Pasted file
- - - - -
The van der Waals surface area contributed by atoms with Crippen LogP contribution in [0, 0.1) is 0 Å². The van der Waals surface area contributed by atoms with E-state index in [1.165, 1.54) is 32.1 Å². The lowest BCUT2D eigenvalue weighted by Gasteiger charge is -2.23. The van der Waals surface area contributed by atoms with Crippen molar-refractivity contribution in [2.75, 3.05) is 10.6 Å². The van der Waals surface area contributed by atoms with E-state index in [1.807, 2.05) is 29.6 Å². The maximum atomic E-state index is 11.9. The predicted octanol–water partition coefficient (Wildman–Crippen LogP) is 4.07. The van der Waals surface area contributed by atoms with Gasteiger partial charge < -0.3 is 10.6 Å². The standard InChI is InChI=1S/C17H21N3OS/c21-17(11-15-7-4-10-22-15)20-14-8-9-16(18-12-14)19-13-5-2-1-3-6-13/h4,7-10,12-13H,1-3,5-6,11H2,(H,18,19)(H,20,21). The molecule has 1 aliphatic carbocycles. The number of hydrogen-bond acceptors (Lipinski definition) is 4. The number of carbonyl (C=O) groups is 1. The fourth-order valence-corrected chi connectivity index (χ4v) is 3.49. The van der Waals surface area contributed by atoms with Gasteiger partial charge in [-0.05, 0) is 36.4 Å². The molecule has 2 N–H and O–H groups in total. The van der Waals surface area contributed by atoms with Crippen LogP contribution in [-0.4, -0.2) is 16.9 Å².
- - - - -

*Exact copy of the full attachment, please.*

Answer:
The van der Waals surface area contributed by atoms with Crippen LogP contribution in [0, 0.1) is 0 Å². The van der Waals surface area contributed by atoms with E-state index in [1.165, 1.54) is 32.1 Å². The lowest BCUT2D eigenvalue weighted by Gasteiger charge is -2.23. The van der Waals surface area contributed by atoms with Crippen molar-refractivity contribution in [2.75, 3.05) is 10.6 Å². The van der Waals surface area contributed by atoms with E-state index in [1.807, 2.05) is 29.6 Å². The maximum atomic E-state index is 11.9. The predicted octanol–water partition coefficient (Wildman–Crippen LogP) is 4.07. The van der Waals surface area contributed by atoms with Gasteiger partial charge < -0.3 is 10.6 Å². The standard InChI is InChI=1S/C17H21N3OS/c21-17(11-15-7-4-10-22-15)20-14-8-9-16(18-12-14)19-13-5-2-1-3-6-13/h4,7-10,12-13H,1-3,5-6,11H2,(H,18,19)(H,20,21). The molecule has 1 aliphatic carbocycles. The number of hydrogen-bond acceptors (Lipinski definition) is 4. The number of carbonyl (C=O) groups is 1. The fourth-order valence-corrected chi connectivity index (χ4v) is 3.49. The van der Waals surface area contributed by atoms with Gasteiger partial charge in [-0.05, 0) is 36.4 Å². The molecule has 2 N–H and O–H groups in total. The van der Waals surface area contributed by atoms with Crippen LogP contribution in [-0.4, -0.2) is 16.9 Å².